When managers review reports of injuries and near misses, it demonstrates the information's importance. Follow up on the reports to ensure that appropriate actions are taken to eliminate the causes of incidents in your organization that could result in larger, bigger direct hits. Take care to ensure that your follow up is a positive action rather than a punitive one.
  • Integrate safety into all aspects of management planning.
    During the organizational planning process include safety goals and objectives then ensure that the budget includes appropriate items for safety improvement. Communicate your organization's safety performance expectations goals, objectives to the management level and to your employees. To encourage a sustainable change in the safety culture of your organization, make it a point to review your organization's progress.
  • Enable employees to get involved in the safety process.
    Identify areas where employees can become actively involved in the safety process and encourage their participation by allowing work time for appropriate activities. Ask employees with specific skills or interests to participate in safety improvement projects. Then recognize their involvement and efforts.

Managers at all levels of the organization can have a profound effect on the safety culture of an organization by following these suggestions. Once they see their supervisors and managers taking safety seriously, employees in turn will be more committed than ever. And, nothing energizes an organization's safety improvement efforts more than employee involvement.

Other Ways To Get Employees Involved In Your Organization's Safety Planning and Process:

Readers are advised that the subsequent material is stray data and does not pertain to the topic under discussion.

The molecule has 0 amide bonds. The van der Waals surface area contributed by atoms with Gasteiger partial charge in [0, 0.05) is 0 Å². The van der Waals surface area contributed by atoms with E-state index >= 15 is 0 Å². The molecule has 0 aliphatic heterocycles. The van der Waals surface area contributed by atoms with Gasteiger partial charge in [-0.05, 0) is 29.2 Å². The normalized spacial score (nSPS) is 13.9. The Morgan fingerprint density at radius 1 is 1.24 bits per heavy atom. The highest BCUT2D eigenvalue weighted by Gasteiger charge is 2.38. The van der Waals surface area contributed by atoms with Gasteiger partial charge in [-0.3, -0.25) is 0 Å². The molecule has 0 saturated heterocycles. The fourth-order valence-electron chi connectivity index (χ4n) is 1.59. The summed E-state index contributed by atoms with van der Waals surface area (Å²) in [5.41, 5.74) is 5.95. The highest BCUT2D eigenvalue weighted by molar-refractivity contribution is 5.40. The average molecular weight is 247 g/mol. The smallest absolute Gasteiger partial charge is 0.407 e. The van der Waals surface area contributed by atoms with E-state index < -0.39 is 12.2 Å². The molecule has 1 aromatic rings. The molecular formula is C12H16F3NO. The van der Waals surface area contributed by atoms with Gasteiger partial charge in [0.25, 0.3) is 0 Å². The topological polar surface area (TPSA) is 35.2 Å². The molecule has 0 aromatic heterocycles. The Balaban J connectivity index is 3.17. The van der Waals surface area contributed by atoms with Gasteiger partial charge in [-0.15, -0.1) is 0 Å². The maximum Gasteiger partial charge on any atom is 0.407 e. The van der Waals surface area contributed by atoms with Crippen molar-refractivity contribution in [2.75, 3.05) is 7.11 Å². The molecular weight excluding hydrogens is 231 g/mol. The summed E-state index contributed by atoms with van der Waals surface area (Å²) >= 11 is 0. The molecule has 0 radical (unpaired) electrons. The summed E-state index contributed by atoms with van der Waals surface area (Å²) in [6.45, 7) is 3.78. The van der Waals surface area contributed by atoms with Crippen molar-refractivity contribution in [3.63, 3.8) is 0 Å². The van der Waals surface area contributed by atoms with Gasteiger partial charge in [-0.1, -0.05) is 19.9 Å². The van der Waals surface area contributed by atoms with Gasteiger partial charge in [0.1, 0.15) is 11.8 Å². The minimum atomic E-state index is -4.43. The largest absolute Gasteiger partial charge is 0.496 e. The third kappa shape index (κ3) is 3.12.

First, make employees aware of how they can get involved in the safety process. Involvement can come in many different forms. Encourage employees to get involved in the following activities and others:

  • Reporting all unsafe conditions
  • Attending safety meetings
  • Serving on employee safety committees
  • Planning and leading a safety meeting
  • Participating in incident investigations and facility walk-throughs
  • Engaging in conversations with supervisors and managers to share improvement ideas

Employees whose ideas and involvement are valued will increase safety performance faster than employees who are just simply following the rules. Create opportunities for employees to contribute ideas and information that will lead to safety improvement.

Stamp out Complacency to Create a Safety-Focused Organization
To create a culture in your organization where injuries are a thing of the past, remind everyone that complacency is a dangerous thing - it's a killer. Find ways to pique employees' interest in finding ways to make safety improvements. Create motivation for positive change in the organization by believing that it's possible to have zero injuries in your organization and communicating that belief to employees. Show employees the relevance of working safe to their jobs, careers, paychecks, and, most importantly, their families. This will create an environment where everyone at every level in the organization will increase their commitment and their involvement in making the workplace injury-free. The result is that everyone can go home every day to their families without injury.

Dr. Deb Potter knows how to help organizations create a safety culture where everyone at every level is committed to a safe workplace.

After 27 years in professional and management positions in Fortune 100 companies, she joined Potter and Associates International in the business of helping organizations successfully evaluate their safety management programs so that everyone can go home without injury every day.

Deb holds an MBA from Oklahoma State University and a PhD in Organization Management and Business from Capella University. She is the author of Simply Seamless Safety and the editor of the weekly Safety Spot News. For more information, visit www.debpotter.com.